Revelation (short story)

Author Flannery O'Connor
Country United States
Language English
Genre(s) Southern Gothic
Published in Everything That Rises Must Converge
Publication date 1965

"Revelation" is a short story by Flannery O'Connor. It was published in 1965 in her short story collection Everything That Rises Must Converge. O'Connor finished the collection during her final battle with lupus. She died in 1964, just before her last book was published. A devout Roman Catholic, O'Connor often used religious themes in her work:

All my stories are about the action of grace on a character who is not very willing to support it, but most people think of these stories as hard, hopeless and brutal.[1]

Plot summary

Ruby Turpin is a large Southern woman who is, like so many of O'Connor's characters, stuck in a narrow way of perceiving the world. She feels her actions and decisions make her superior to black people and those she calls "white trash." The story opens as she and her husband Claud enter a doctor's crowded waiting room. She insists that he take the last vacant chair. She notices a dirty toddler with a runny nose lying across two seats and is quietly affronted that the child's dirty, uncouth mother doesn't make him move over for Mrs Turpin to sit.

Mrs. Turpin strikes up a conversation with a "pleasant" woman who is there with her college age daughter, Mary Grace. The daughter is studying a book with the title Human Development, and only looks up from her reading to glare hatefully at Mrs Turpin. She and the woman chat about the importance of being hard working, clean, and having a good disposition. They also talk about being grateful and how it is important to be thankful for the good things you have been given in life. As the pleasant lady and Mrs Turpin chat, Mary Grace seems to grow angrier. The pleasant lady begins to speak about Mary Grace in the third person: "I know a girl ... whose parents would give her anything..." and obviously frustrated, says that "this girl" should be grateful for all she has in life. Claud then suggests that "this girl" ought to be paddled. Outraged, Mary Grace hurls the book, Human Development, at Mrs. Turpin. The book strikes Mrs. Turpin above her eye. Mary Grace then lunges across the table, and clutches Mrs Turpin's throat, choking her. The girl is subdued and given a sedative by the doctor and nurse who call an ambulance.

Before Mary Grace succumbs to the sedative, Mrs Turpin feels the need to confront her: "What you got to say to me?" she asks Mary Grace. She looks into Mary Grace's eyes and has a feeling that Mary Grace has a knowing of her and a message to give. "Go back to hell where you came from, you old wart hog," whispers Mary Grace as the sedative takes effect and she is taken away. Mrs. Turpin finds this comment very unsettling, and she wonders if it may have been a message from God, who may be trying to intervene in her life. Hating the notion, and still upset, she returns home.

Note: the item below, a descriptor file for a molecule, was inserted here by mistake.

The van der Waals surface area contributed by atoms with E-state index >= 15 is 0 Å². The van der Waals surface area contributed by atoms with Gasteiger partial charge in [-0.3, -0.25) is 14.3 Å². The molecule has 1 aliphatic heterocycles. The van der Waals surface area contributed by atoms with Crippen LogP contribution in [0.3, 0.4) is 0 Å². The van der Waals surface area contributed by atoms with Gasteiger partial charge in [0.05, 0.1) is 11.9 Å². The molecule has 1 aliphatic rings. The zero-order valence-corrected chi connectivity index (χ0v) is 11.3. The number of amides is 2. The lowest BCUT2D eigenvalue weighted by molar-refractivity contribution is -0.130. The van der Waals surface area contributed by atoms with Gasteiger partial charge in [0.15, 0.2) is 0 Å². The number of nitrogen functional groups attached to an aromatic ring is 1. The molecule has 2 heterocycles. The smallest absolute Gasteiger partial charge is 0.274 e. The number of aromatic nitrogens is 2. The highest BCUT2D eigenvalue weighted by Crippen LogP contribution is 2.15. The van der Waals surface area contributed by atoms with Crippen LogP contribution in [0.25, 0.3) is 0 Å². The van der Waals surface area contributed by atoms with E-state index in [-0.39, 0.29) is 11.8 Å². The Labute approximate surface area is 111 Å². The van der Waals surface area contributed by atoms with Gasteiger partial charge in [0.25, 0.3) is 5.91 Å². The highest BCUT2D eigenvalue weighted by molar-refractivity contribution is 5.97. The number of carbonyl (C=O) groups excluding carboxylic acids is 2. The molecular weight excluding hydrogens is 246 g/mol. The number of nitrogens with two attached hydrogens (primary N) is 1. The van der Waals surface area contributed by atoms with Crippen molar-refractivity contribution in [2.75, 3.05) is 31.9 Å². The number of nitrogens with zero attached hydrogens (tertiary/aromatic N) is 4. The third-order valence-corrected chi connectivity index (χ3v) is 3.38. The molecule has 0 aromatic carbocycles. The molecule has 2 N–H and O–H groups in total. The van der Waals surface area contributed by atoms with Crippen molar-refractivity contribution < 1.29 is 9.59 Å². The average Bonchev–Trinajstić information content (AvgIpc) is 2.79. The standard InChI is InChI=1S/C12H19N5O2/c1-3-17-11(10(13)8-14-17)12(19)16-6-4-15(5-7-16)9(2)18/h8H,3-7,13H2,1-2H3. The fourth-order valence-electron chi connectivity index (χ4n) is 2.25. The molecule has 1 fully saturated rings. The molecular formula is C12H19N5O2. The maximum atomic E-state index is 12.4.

While hosing down her own hogs in their sty and obsessing on what she is terrified may be an intrinsically true message from God, Mrs. Turpin rages. She scolds God, demanding to know how she could possibly be herself (the upstanding, polite, good Christian she sees herself as) and a "wart hog" at the same time. As the sun sinks low in front of her at, she angrily echoes Job's question to God: "Who do you think you are?"

At that point the rays of the setting sun become a kind of road from the earth to the sky. She has a vision of redeemed souls winding their way to Heaven. Her vision is that she, Claud, and "proper" white Christians are at the back of the throng. In front of them, arriving in heaven first, are all the people Mrs Turpin considers inferior and unworthy of either her or God's love and at the rear of this parade into heaven she sees the faces of herself, Claud, and her proper Christian friends as they appear "shocked and altered." This seems to be her revelation: that even what she considers to be basic human virtues are incomparable and expendable to God.


Ruby's feelings of superiority and love of self show that she thinks more of her own goodness than she does of God. She has a revelation from her interaction with Mary Grace that shows her a vision that her "moral superiority" means nothing if it does not come from her love of God and all of his children.[2]


Flannery O'Connor uses the names of the characters in this story to aid the reader in identifying the true nature of the same characters. The word "turpitude" means ugliness and is suggestive of the ugliness of Mrs. Turpin's judgments on those she has contact with. She also has great contempt for the physical ugliness of those that she views as being beneath her. Yet the name Mary Grace is suggestive of the mother of Jesus, the Virgin Mary. This is the exact opposite of what Mrs. Turpin sees when she looks at the young woman that is acne covered and surly. The name Grace is also ironic with the complete lack of grace that is presented with the girl's appearance. The conclusion to the story shows that on the surface Mary Grace does not represent her name, but instead becomes a messenger of God's grace for Mrs. Turpin.[3]


  1. O'Connor 1979, p. 275.
  2. May, editor, Charles E. (2012). Flannery O'Connor. Pasadena, Calif.: Salem Press. p. 37. ISBN 9781587658310.
  3. Howard, editor, David Peck ; project editor, Eric (1997). Identities and issues in literature. Pasadena, Calif.: Salem Press. p. 1. ISBN 978-0-89356-920-4.

Works cited

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